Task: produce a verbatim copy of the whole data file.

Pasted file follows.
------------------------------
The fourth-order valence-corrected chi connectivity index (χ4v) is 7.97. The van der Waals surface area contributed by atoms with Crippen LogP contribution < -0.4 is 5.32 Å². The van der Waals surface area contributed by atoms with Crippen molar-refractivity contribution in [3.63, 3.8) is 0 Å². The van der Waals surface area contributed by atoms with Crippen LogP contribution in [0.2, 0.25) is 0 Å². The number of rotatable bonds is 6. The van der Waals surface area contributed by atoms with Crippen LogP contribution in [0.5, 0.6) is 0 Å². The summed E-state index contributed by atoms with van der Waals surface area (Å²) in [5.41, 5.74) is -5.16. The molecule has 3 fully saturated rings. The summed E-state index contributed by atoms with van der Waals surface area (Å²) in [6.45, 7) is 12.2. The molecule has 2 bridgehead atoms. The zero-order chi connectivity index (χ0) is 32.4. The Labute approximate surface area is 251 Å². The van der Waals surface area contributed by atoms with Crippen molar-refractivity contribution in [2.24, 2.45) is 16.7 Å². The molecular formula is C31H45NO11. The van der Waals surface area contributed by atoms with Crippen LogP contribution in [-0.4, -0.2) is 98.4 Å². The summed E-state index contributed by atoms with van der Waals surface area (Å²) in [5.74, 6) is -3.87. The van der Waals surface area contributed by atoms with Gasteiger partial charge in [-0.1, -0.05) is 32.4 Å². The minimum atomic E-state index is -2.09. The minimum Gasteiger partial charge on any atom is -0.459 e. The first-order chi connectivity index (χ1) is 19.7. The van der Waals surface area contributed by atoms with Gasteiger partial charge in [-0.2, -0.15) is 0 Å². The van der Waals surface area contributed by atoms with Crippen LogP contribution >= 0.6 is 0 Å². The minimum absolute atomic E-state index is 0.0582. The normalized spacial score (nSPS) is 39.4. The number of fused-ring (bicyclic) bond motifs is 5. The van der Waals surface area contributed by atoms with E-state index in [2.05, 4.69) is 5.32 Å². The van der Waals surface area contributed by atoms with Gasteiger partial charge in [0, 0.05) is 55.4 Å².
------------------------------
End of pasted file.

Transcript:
The fourth-order valence-corrected chi connectivity index (χ4v) is 7.97. The van der Waals surface area contributed by atoms with Crippen LogP contribution < -0.4 is 5.32 Å². The van der Waals surface area contributed by atoms with Crippen molar-refractivity contribution in [3.63, 3.8) is 0 Å². The van der Waals surface area contributed by atoms with Crippen LogP contribution in [0.2, 0.25) is 0 Å². The number of rotatable bonds is 6. The van der Waals surface area contributed by atoms with Crippen LogP contribution in [0.5, 0.6) is 0 Å². The summed E-state index contributed by atoms with van der Waals surface area (Å²) in [5.41, 5.74) is -5.16. The molecule has 3 fully saturated rings. The summed E-state index contributed by atoms with van der Waals surface area (Å²) in [6.45, 7) is 12.2. The molecule has 2 bridgehead atoms. The zero-order chi connectivity index (χ0) is 32.4. The Labute approximate surface area is 251 Å². The van der Waals surface area contributed by atoms with Crippen molar-refractivity contribution in [2.24, 2.45) is 16.7 Å². The molecular formula is C31H45NO11. The van der Waals surface area contributed by atoms with Crippen LogP contribution in [-0.4, -0.2) is 98.4 Å². The summed E-state index contributed by atoms with van der Waals surface area (Å²) in [5.74, 6) is -3.87. The van der Waals surface area contributed by atoms with Gasteiger partial charge in [-0.1, -0.05) is 32.4 Å². The minimum atomic E-state index is -2.09. The minimum Gasteiger partial charge on any atom is -0.459 e. The first-order chi connectivity index (χ1) is 19.7. The van der Waals surface area contributed by atoms with Gasteiger partial charge in [-0.2, -0.15) is 0 Å². The van der Waals surface area contributed by atoms with Crippen LogP contribution >= 0.6 is 0 Å². The minimum absolute atomic E-state index is 0.0582. The normalized spacial score (nSPS) is 39.4. The number of fused-ring (bicyclic) bond motifs is 5. The van der Waals surface area contributed by atoms with E-state index in [2.05, 4.69) is 5.32 Å². The van der Waals surface area contributed by atoms with Gasteiger partial charge in [0, 0.05) is 55.4 Å².